With this alternative, two different revisions could share the same elements if these are unchanged, even if they are put in a different position. If it turns out that Element has to be revised in one revision, then you'd have to create a clone and change the clone.

The advantage is that you avoid redundancy of Element (you could still have it for Position though) and have a fully flexible versioning. The only difficultly is when Element is edited: you have in your code to identify the user's intent: change invariant attributes that have to be shared between all the versions ? change attributes specific to a specific revision of an Element that is not shared with any other revision ? Or cloning a shared Element so that attribute changes can be limited to only one revision.

  • Hi @Christophe, first of all thanks for your complete answer and for the effort! You are right, solution 2 is not correct, it does not make sense the Graphic, I will edit it, so you can see what I mean! I believe is a Ternary relation. Like Erik Eidt mentioned in one comment. Regarding your solution, I don't think it solves my situation, because I cannot connect the revision of each Element with the Project_Rev. Most of the times, the Positions will be the same across all the Project_Rev.
    – f4d0
    Commented Dec 10, 2017 at 21:49
  • For example, If I have a total number of 10 Project_Rev, I don't know what is the revision of Element 3 inside Position 2 of Project_Rev number 5. Most probably Position 2 will exist since Project_Rev 1, but the Element 3 might have 13 revisions across all the 10 Project_Rev. Inside a Project_Rev an Element might not be changed as it can be changed N times.
    – f4d0
    Commented Dec 10, 2017 at 21:56
  • @Nuno it all depends of what you're representing. WHat you're describing here is that Elements have a versioning that is independent of the project versioning (e.g. Element X could have version 13 but Element Y could be at version 2, which is totaly unrelated to Element X version 2). In this case I'd suggest to manage Element and an independent Element_version and that the combination of the two is used in a preoject version. THe many-to-many table would then in effet implement a ternary relation.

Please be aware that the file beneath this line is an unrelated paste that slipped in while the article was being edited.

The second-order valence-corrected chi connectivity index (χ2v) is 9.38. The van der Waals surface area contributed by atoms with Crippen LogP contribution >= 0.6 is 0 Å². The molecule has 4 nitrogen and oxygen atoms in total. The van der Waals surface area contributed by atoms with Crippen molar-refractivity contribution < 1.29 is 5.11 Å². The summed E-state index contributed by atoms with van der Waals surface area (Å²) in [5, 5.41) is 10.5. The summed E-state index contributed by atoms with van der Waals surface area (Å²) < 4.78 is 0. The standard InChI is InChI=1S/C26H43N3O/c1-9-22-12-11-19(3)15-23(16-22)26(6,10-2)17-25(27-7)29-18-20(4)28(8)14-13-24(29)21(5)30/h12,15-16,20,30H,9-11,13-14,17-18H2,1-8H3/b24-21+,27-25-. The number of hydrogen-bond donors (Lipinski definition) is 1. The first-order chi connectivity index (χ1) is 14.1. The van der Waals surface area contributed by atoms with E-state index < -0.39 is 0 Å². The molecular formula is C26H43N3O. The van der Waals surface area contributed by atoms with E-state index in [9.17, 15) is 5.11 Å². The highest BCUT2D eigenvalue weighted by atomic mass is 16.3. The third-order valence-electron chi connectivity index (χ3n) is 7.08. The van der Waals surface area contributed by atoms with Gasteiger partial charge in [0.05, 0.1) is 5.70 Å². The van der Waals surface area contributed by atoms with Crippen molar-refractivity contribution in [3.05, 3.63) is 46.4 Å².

– Christophe
    Commented Dec 10, 2017 at 22:02
  • I think I explained myself incorrectly! I sad that there is no Logical association between Project_Rev and Element when it comes to the revision number! But I need to know the revision of each Element in each Project_Rev.
    – f4d0
    Commented Dec 10, 2017 at 22:13
  • This last solution I presented is also not so good, the user might start a Project, insert a Position and don't insert Elements because he's done for the day, he wants to save to continue in the next day, and at that point, there is no association between Project_Rev and Position!
    – f4d0
    Commented Dec 10, 2017 at 22:15

Graphics from solution 1 and solution 2 in the question are incorrect, because, and mentioned in the examples combinations in the question, ProjectRev and Position are also a many-to-many connection.


Project1_Rev1 -> Position1 -> Element1_Rev1, Element2_Rev1
Project1_Rev2 -> Position1 -> Element1_Rev4, Element2_Rev2
Project1_Rev3 -> Position1 -> Element1_Rev5, Element2_Rev2
Project1_Rev4 -> Position1 -> Element1_Rev5, Element2_Rev10

After a lot of time thinking about this, the solution I found is the following:

enter image description here

Basically, for each combination of Entities ProjectRev and Position, I will have a List of Elements. With the mentioned, I can make all the needed combinations and keep track of all history of the combinations.